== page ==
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I think that kids respect respect, and if the parent has failed to totally meet the kids' expectations the kid will look elsewhere. In other words, if you don't trust your child with your own feelings, even if they are sadness at some debt, or other frustration, they aren't going to learn to trust their feelings to you.

The kids who don't do much wrong, or lie, are the ones who have been treated as a 100% member of the family group, and not someone apart from the family in some way. Spoiling a child is just as harmful, long term, as abusing a child; having no rules is just as bad as having too many rules, and those rules should be the same for everyone. If you, as a parent, don't tell your kids when and where you are going, you really can't expect them to have that courtesy.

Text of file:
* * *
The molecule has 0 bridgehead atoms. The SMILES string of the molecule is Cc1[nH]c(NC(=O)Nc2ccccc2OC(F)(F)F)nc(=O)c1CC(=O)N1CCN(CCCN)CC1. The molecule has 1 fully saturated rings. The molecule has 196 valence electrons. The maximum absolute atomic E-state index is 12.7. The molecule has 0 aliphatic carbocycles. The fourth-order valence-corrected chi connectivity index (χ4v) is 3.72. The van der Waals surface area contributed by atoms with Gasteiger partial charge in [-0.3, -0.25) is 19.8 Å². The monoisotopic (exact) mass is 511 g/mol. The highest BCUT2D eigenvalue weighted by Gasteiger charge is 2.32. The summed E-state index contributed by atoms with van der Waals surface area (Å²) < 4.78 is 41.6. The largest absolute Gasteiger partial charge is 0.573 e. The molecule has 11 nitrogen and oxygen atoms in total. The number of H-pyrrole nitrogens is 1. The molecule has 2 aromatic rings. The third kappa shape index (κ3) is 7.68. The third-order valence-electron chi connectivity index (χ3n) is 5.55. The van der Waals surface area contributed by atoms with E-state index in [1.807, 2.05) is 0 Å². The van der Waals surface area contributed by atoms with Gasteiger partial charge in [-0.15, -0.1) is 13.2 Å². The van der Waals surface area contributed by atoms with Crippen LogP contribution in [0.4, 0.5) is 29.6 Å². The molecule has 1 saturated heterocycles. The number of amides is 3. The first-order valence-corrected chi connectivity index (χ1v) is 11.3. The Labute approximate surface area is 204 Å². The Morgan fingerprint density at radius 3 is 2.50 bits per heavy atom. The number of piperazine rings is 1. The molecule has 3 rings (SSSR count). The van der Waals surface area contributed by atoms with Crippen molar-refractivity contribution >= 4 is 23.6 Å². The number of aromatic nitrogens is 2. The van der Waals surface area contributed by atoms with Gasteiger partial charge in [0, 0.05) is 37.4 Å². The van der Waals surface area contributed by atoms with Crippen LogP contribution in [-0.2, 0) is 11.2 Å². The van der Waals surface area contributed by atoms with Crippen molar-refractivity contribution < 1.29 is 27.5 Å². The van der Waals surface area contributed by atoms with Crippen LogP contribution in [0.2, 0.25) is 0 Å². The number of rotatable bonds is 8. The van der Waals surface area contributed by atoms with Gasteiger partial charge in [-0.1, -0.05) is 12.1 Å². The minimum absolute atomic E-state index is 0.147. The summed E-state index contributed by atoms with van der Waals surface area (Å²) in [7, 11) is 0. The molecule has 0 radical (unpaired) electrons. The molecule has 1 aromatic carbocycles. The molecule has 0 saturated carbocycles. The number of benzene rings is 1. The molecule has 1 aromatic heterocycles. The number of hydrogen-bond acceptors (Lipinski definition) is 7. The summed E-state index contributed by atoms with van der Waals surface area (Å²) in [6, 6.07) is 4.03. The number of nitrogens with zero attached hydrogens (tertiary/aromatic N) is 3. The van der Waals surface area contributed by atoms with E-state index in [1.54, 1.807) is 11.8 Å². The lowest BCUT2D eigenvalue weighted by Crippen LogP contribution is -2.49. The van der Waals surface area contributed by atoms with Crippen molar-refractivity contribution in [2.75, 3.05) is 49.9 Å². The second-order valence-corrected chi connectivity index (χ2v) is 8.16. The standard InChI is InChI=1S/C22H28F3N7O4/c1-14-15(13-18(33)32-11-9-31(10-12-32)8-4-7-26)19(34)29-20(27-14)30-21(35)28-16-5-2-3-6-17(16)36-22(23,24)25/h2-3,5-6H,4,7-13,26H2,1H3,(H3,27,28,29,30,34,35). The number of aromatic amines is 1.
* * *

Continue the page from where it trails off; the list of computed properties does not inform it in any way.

Of course all this is from someone without kids, only great parents.

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From everything I've read and heard, kids lie to their parents. Even the really good ones. I love the idea of being able to trust what your kids tell you, but you'e responsible for them, and they'll pull the wool over your eyes to get what they want if they know they can get away with it. Or so I've been told.

Cole, I've never lied to my parents or my friends. :blink:

Colin :bunny:

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I didn't agree with Ronald Reagan on many things, but he did have a good idea about how to treat foreign powers that sounds good for me as a parental tool.

Trust, but verify.

I cannot disagree with Cole on this one, but I think parents are overwhelmed by the technology involved. A clever child can hide almost anything, and when have you ever met anything but clever children? Perhaps there is a difference between lying and intentionally not telling the truth, but that conversation belongs in a different forum.